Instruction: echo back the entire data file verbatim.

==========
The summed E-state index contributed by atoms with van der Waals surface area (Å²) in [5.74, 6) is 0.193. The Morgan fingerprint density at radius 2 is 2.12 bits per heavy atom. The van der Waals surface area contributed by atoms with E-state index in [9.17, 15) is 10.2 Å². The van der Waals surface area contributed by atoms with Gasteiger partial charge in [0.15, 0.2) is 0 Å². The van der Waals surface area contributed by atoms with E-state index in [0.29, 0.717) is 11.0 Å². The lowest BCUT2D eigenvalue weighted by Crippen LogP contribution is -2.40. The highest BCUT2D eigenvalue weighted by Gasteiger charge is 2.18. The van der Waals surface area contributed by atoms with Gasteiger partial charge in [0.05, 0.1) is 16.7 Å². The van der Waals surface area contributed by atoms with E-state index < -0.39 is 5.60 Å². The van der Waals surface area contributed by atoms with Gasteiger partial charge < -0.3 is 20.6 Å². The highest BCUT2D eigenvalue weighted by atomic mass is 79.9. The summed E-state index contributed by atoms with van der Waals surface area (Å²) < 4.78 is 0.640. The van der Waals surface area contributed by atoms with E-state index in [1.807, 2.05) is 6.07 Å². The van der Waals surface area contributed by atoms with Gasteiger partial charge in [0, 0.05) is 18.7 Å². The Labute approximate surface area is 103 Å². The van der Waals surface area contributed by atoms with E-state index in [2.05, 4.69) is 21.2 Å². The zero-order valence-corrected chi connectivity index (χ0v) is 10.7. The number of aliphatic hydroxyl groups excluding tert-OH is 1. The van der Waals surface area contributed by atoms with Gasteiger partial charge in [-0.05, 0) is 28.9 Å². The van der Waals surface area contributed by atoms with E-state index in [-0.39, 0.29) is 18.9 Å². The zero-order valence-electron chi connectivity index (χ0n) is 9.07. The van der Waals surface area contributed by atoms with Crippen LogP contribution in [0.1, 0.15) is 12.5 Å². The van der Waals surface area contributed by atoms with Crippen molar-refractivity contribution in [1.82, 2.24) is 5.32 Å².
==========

The summed E-state index contributed by atoms with van der Waals surface area (Å²) in [5.74, 6) is 0.193. The Morgan fingerprint density at radius 2 is 2.12 bits per heavy atom. The van der Waals surface area contributed by atoms with E-state index in [9.17, 15) is 10.2 Å². The van der Waals surface area contributed by atoms with Gasteiger partial charge in [0.15, 0.2) is 0 Å². The van der Waals surface area contributed by atoms with E-state index in [0.29, 0.717) is 11.0 Å². The lowest BCUT2D eigenvalue weighted by Crippen LogP contribution is -2.40. The highest BCUT2D eigenvalue weighted by Gasteiger charge is 2.18. The van der Waals surface area contributed by atoms with Gasteiger partial charge in [0.05, 0.1) is 16.7 Å². The van der Waals surface area contributed by atoms with E-state index < -0.39 is 5.60 Å². The van der Waals surface area contributed by atoms with Gasteiger partial charge < -0.3 is 20.6 Å². The highest BCUT2D eigenvalue weighted by atomic mass is 79.9. The summed E-state index contributed by atoms with van der Waals surface area (Å²) < 4.78 is 0.640. The van der Waals surface area contributed by atoms with E-state index in [1.807, 2.05) is 6.07 Å². The van der Waals surface area contributed by atoms with Gasteiger partial charge in [0, 0.05) is 18.7 Å². The Labute approximate surface area is 103 Å². The van der Waals surface area contributed by atoms with E-state index in [2.05, 4.69) is 21.2 Å². The zero-order valence-corrected chi connectivity index (χ0v) is 10.7. The number of aliphatic hydroxyl groups excluding tert-OH is 1. The van der Waals surface area contributed by atoms with Gasteiger partial charge in [-0.05, 0) is 28.9 Å². The van der Waals surface area contributed by atoms with E-state index in [-0.39, 0.29) is 18.9 Å². The zero-order valence-electron chi connectivity index (χ0n) is 9.07. The van der Waals surface area contributed by atoms with Crippen LogP contribution in [0.1, 0.15) is 12.5 Å². The van der Waals surface area contributed by atoms with Crippen molar-refractivity contribution in [1.82, 2.24) is 5.32 Å².